Install PyTorch on a Raspberry Pi 4.
Last updated: July 12, 2021
This page will guide you through the installation of PyTorch 1.7.0, 1.7.1, 1.8.0, 1.8.1 or 1.9.0, TorchVision, LibTorch and Caffe2 on a Raspberry Pi 4 with a 64-bit operating system.
PyTorch is a software library specially developed for deep learning. It consumes a lot of resources of your Pi. You can run PyTorch on a Raspberry Pi 4, but don't expect miracles. It runs your models, if not too complicated, but it can't train new models. Nor can it perform so-called transfer learning.
PyTorch runs on Python. A C++ API is available, but we have not tested it. If you want your PyTorch models to run fast on your Raspberry Pi, consider exporting your model to ONNX. Once saved as an ONNX model, you can import it into an ARM-friendly C++ framework such as ncnn or MNN. It will speed up your model considerably.
We only have a guide for the Raspberry Pi 64-bit operating system. As PyTorch evolves, building it on a simple 32-bit machine is getting more and more difficult. The JIT trace, for instance, will not work on a 32-bit OS. Besides, most of our visitors today use a 64-bit operating system on their Raspberry Pi for their deep learning models because it is faster and more robust.
We discuss two installations, one with a Python 3 wheel. The other method is the build from scratch. Unfortunately, there is no official pip3 wheel available for the Raspberry Pi 4. However, we created these wheels and put them on GitHub for your convenience.
Please check your operating system before installing PyTorch on your Raspberry 64-bit OS. Run the command uname -a and verify your version with the screen dump below.
You also need to check your C++ compiler version with the command gcc -v. It must also be an aarch64-linux-gnu version, as shown in the screenshot. If you have a 64-bit operating system, but your gcc version is different from the one given above, reinstall the whole operating system with the latest version. The guide is found here: Install 64 bit OS on Raspberry Pi 4. A 64-bit C ++ compiler is needed as we are going to build libraries. Even if you use Python wheels, gcc is called behind the curtains.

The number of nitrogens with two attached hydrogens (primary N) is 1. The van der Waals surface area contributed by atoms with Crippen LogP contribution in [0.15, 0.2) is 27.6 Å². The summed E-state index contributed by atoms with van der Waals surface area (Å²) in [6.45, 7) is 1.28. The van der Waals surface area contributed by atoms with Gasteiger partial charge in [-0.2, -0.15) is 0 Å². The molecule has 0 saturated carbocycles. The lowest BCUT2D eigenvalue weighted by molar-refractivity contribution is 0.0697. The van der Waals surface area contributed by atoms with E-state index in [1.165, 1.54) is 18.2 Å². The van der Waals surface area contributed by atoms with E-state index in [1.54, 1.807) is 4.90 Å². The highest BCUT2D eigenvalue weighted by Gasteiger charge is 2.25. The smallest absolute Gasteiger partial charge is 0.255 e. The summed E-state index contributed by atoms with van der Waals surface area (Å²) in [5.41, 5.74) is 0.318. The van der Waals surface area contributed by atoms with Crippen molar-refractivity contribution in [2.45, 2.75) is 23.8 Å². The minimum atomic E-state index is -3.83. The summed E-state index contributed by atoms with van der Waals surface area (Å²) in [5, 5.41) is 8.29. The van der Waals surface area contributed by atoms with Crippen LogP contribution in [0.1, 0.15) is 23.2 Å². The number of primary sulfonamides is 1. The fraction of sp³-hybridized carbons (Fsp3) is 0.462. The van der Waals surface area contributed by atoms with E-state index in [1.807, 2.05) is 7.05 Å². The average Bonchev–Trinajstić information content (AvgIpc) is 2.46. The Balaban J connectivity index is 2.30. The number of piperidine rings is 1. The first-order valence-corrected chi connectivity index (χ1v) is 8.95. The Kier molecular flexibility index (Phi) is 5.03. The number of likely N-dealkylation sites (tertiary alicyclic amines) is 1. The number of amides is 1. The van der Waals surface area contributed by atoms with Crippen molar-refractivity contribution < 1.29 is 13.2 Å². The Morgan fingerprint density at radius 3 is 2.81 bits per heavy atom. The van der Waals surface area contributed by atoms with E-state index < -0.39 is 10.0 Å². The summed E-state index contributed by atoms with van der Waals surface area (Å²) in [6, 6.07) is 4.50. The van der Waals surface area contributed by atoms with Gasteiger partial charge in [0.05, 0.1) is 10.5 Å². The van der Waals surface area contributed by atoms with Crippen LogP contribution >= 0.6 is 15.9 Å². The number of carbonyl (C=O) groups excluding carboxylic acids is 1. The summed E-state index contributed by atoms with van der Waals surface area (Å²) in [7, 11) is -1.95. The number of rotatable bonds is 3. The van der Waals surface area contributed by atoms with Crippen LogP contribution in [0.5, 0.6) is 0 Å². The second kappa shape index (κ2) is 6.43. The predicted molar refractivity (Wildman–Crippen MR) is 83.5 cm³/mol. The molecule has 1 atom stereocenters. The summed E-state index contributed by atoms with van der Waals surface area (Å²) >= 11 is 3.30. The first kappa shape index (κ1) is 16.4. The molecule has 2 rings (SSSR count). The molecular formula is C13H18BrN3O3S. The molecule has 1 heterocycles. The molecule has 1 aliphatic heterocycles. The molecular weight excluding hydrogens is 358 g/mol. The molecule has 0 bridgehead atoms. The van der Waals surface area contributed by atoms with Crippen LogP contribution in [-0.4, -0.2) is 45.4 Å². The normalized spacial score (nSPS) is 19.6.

Also important, the zram swap size of more than 3 Gbyte after installation according to our instructions. Less is no problem as long as you don't build PyTorch from scratch.
PyTorch is build by Ninja. It takes about 3 hours to complete the whole build. We have posted the wheels on our GitHub page. Feel free to use these. With all the tedious work already done, it takes now only a few minutes to install PyTorch on your Nano. For the diehards, the complete procedure is covered later in this manual.
Some warnings about version 1.9.0. As seen here, quite a few changes are made to the software since the last version. Not all operations and declarations are supported anymore. It can cause backward compatibility issues when your 1.8 networks are running on this new version.
The whole procedure is found below. The wheel was too large to store at GitHub, so Google drive is used. Please make sure you have latest pip3 and python3 version installed, otherwise, pip may come with the message ".whl is not a supported wheel on this platform".
Check your Python3 version. Each version needs a unique wheel. Currently, the Raspberry Pi 64-bit operating system uses Python 3.7.3. So you need to download torch-1.X.Y-cp37-cp37m-linux_aarch64.whl. Undoubtedly, the Python version will upgrade over time and you will need a different wheel. See out GitHub page for all the wheels.